Listening to Audiobooks Is Reading
William Manzanares is the author of I Can’t Read.
Audiobooks have been on the rise for years now, and they’re only gaining more popularity. Many people enjoy having the option to listen to their books, but for some of us, audiobooks mean so much more. They’ve transformed my life and the lives of millions of other people who have dyslexia and struggle to read printed text.
When I discovered the wonder that is Audible, I began listening to books like a madman. I found out there was an option to listen to the books at a higher speed and began consuming them at an even greater rate. After a lifetime of feeling like books were beyond my reach, I now had access to a whole new world of literature and information. Shockingly, in hindsight, I came close to never opening this door for myself.
I Almost Missed Out
I almost never signed up for Audible. I am admittedly cheap, and the service seemed expensive to me. The first two books I listened to were free, but I wasn’t willing to spend the $14.95 a month to continue. I doubted I could read even one book per month. Then I considered I was paying just as much for Netflix, and that I couldn’t justify that over something that would actually help me with my reading challenges. I signed up for a month, which quickly turned into a year, which led to my current obsession with Audible today.
My point is: don’t make my initial mistake. If you’re spending money on something that does nothing to help your reading challenges, rethink that priority. Give yourself a chance at a month and see if you don’t end up with the same obsession. The wrong priorities might be holding you back from greatness.
Listening Is Reading
Maybe you’ve held off on trying audiobooks because someone told you that listening is “cheating” or that it isn’t really reading. If anyone tells you that listening to an audiobook isn’t reading, they’re downright wrong.
At a certain age, our reasons for reading change. When we’re young children, we read books to learn how to sound out words and process language. Beyond that point, we read for information. We read to access the content of the book, and audiobooks perform that function just as thoroughly as written books. If someone listens to a book, they’ll be able to answer the same questions about the content as someone who read a printed version. Listening is reading because the end result—acquiring the information contained within the book—is the same. Whether you read with your eyes or your ears, they are both equal and valid.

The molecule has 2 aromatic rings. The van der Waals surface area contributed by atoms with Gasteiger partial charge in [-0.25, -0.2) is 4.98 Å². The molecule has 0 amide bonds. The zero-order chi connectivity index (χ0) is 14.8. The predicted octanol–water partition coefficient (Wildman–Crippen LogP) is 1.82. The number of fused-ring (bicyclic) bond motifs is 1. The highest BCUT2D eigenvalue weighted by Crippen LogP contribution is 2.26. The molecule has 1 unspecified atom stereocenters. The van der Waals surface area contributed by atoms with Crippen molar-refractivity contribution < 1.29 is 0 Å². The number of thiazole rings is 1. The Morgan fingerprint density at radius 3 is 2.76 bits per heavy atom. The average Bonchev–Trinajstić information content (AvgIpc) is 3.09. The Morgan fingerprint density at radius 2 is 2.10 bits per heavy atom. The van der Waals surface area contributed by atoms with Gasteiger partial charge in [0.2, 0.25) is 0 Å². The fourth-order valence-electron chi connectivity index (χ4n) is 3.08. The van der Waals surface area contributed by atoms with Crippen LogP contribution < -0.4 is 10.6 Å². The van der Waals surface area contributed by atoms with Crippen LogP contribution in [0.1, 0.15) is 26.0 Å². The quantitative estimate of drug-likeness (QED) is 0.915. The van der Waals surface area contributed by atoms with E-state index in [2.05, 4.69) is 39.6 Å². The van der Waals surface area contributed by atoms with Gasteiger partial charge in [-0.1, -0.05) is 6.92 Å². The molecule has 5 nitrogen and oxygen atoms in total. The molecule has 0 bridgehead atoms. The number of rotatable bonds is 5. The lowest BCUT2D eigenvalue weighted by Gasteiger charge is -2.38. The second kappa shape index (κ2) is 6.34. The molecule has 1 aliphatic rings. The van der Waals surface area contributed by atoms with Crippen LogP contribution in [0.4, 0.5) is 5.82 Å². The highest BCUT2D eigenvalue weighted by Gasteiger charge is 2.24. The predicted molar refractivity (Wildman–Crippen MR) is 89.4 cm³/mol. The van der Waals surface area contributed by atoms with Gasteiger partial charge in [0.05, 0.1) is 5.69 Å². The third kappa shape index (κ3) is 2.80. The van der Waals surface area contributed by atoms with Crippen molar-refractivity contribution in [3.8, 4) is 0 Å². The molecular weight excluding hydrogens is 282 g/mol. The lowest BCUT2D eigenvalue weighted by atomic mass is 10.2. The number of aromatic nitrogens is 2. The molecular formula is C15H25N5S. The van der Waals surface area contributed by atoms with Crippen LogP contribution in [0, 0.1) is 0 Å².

Listening to audiobooks allowed me to learn from others’ perspectives and take on an entirely new outlook on life. Discovering my love for reading led to my decision to write my own book, I Can’t Read, and to speak out about my reading struggles.
If you have dyslexia or other reading difficulties, you have access to more technology and resources—like audiobooks—today than ever before. I encourage you to take advantage of those resources, to find out whether you have a love for reading, and to never feel less than print readers because you listen to your books.
To learn more about audiobooks and other resources for struggling readers, check out I Can’t Read. If you’re more of an audiobook lover, you can find that version of the book at rebrand.ly/icantread. The ebook is available on Amazon.
William Manzanares IV was born and raised in the Tacoma area of Washington State and is an active member of the Puyallup Tribe. He is a serial entrepreneur, having owned and operated successful smoke shops, convenience stores, and restaurants since 2005. William is passionate about helping small business owners as well as struggling readers. To that end, he spends much of his time speaking with students about career planning and goal setting. Having grown up unable to read and struggling with dyslexia, William hopes his new book will equip kids to improve their literacy and inspire them to pursue their dreams.
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